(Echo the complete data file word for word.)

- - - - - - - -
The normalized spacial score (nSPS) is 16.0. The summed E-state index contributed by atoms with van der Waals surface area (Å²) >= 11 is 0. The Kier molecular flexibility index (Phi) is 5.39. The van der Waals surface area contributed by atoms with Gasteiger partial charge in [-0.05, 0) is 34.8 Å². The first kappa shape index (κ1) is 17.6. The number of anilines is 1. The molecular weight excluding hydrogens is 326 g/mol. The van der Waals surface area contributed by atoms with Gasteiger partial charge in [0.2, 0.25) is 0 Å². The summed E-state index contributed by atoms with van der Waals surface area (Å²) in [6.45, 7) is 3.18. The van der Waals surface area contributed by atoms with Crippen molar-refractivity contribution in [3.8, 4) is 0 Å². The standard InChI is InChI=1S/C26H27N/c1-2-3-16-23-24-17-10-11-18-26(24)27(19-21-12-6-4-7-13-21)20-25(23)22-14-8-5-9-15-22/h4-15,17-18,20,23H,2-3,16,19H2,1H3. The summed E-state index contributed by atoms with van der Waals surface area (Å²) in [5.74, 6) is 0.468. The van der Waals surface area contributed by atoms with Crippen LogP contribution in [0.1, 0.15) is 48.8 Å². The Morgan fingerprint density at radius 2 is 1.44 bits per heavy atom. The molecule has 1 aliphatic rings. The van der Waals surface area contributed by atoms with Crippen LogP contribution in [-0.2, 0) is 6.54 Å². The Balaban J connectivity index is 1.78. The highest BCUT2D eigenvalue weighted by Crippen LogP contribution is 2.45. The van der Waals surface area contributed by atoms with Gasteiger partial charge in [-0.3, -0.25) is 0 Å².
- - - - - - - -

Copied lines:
The normalized spacial score (nSPS) is 16.0. The summed E-state index contributed by atoms with van der Waals surface area (Å²) >= 11 is 0. The Kier molecular flexibility index (Phi) is 5.39. The van der Waals surface area contributed by atoms with Gasteiger partial charge in [-0.05, 0) is 34.8 Å². The first kappa shape index (κ1) is 17.6. The number of anilines is 1. The molecular weight excluding hydrogens is 326 g/mol. The van der Waals surface area contributed by atoms with Gasteiger partial charge in [0.2, 0.25) is 0 Å². The summed E-state index contributed by atoms with van der Waals surface area (Å²) in [6.45, 7) is 3.18. The van der Waals surface area contributed by atoms with Crippen molar-refractivity contribution in [3.8, 4) is 0 Å². The standard InChI is InChI=1S/C26H27N/c1-2-3-16-23-24-17-10-11-18-26(24)27(19-21-12-6-4-7-13-21)20-25(23)22-14-8-5-9-15-22/h4-15,17-18,20,23H,2-3,16,19H2,1H3. The summed E-state index contributed by atoms with van der Waals surface area (Å²) in [5.74, 6) is 0.468. The van der Waals surface area contributed by atoms with Crippen LogP contribution in [0.1, 0.15) is 48.8 Å². The Morgan fingerprint density at radius 2 is 1.44 bits per heavy atom. The molecule has 1 aliphatic rings. The van der Waals surface area contributed by atoms with Crippen LogP contribution in [-0.2, 0) is 6.54 Å². The Balaban J connectivity index is 1.78. The highest BCUT2D eigenvalue weighted by Crippen LogP contribution is 2.45. The van der Waals surface area contributed by atoms with Gasteiger partial charge in [-0.3, -0.25) is 0 Å².